The Occupy Movement has largely died down, and though I didn’t follow it terribly closely I can’t help but wonder what the 99% actually gained through living in parks for months. I’ve heard of no sweeping changes in legislation, no dramatic crackdowns on CEO’s and corporations. In fact, the world seems to be moving along just as it was before anyone occupied anything.
The thing is, changing the world requires a lot more than making some signs and living in a park and posting things on the Internet. It means taking a hard, long look at yourself and seeing what things you might change about you and your choices. There is a very simple way to fight the giant corporations: stop giving them money. These corporations are wealthy and powerful because we buy their products and services. We buy stock in their companies. We put our money in their banks. We buy gasoline, drugs, food, cars, cell phones, and cars. And in turn, these corporations employ people called lobbyists, whose job it is to take the interests of the corporations to Congress. These corporations spend millions of dollars on lobbyists. Who do you think Congress will pay more attention to: a bunch of people in a park or well-dressed, highly-groomed people who know the ins and outs of the political dance like the back of their own hand?
That’s a sobering thought. Your choices in buying your car, your computer, your prescription medications, your internet and phone service…these all directly impact the political landscape of the country. You might be morally opposed to everything happening in Washington, yet be unknowingly contributing to it, if the corporations who manufacture your products pay lobbyists.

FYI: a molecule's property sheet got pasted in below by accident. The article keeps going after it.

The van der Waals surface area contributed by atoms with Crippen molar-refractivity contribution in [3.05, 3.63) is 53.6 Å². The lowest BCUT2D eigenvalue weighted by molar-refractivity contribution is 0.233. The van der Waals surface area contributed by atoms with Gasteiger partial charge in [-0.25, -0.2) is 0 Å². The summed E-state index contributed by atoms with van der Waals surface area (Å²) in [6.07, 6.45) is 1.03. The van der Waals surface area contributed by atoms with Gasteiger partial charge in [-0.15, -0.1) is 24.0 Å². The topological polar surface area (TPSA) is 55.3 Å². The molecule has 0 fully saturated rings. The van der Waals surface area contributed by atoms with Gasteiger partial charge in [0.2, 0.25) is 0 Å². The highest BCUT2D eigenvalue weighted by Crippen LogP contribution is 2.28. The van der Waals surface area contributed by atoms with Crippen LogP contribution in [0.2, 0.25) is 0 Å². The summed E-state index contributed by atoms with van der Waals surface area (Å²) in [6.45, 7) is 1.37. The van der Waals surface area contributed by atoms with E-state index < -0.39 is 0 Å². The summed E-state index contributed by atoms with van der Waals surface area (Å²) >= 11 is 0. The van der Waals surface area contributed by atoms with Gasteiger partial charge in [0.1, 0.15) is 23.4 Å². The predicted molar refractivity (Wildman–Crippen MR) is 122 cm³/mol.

According to The Better World Shopping Guide by Ellis Jones, the following corporations spend the most money on lobbyists to promote their interests:
- General Electric
- Exxon Mobil
- Blue Cross/Shield
- General Motors
For me, it’s a shock to realize that my health insurance, my cell phone and internet service, and the gasoline I buy for my car all contribute to this.
So, I challenge you all: If I’ve said anything that resonates with you, even a little bit, do post this on Facebook, or Twitter, or the internet medium of your choice. Talk about it with your friends. And then, the next time you go to the store, don’t buy anything made by Kraft. Stop using Internet Explorer and download Mozilla Firefox or Google Chrome for free. Buy a copy of The Better World Shopping Guide and really evaluate your purchasing choices.
We get to vote for Congress every two years. We vote for the President every four years. But we buy things every day. Change what you buy. Make a difference. In fact, it just might be the only thing that does.